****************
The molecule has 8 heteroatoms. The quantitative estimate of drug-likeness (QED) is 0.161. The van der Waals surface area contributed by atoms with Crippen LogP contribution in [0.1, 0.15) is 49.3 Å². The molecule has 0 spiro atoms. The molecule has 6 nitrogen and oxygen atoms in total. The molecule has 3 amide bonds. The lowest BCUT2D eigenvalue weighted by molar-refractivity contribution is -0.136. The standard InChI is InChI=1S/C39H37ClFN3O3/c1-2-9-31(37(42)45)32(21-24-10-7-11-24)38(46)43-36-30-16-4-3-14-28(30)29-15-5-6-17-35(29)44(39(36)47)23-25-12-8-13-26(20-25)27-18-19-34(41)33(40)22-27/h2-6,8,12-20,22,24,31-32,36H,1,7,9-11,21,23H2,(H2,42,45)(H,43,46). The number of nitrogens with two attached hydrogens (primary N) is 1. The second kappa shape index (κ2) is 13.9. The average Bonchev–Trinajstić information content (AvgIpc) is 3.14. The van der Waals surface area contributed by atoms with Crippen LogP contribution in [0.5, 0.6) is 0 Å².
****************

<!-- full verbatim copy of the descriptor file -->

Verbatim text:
The molecule has 8 heteroatoms. The quantitative estimate of drug-likeness (QED) is 0.161. The van der Waals surface area contributed by atoms with Crippen LogP contribution in [0.1, 0.15) is 49.3 Å². The molecule has 0 spiro atoms. The molecule has 6 nitrogen and oxygen atoms in total. The molecule has 3 amide bonds. The lowest BCUT2D eigenvalue weighted by molar-refractivity contribution is -0.136. The standard InChI is InChI=1S/C39H37ClFN3O3/c1-2-9-31(37(42)45)32(21-24-10-7-11-24)38(46)43-36-30-16-4-3-14-28(30)29-15-5-6-17-35(29)44(39(36)47)23-25-12-8-13-26(20-25)27-18-19-34(41)33(40)22-27/h2-6,8,12-20,22,24,31-32,36H,1,7,9-11,21,23H2,(H2,42,45)(H,43,46). The number of nitrogens with two attached hydrogens (primary N) is 1. The second kappa shape index (κ2) is 13.9. The average Bonchev–Trinajstić information content (AvgIpc) is 3.14. The van der Waals surface area contributed by atoms with Crippen LogP contribution in [0.5, 0.6) is 0 Å².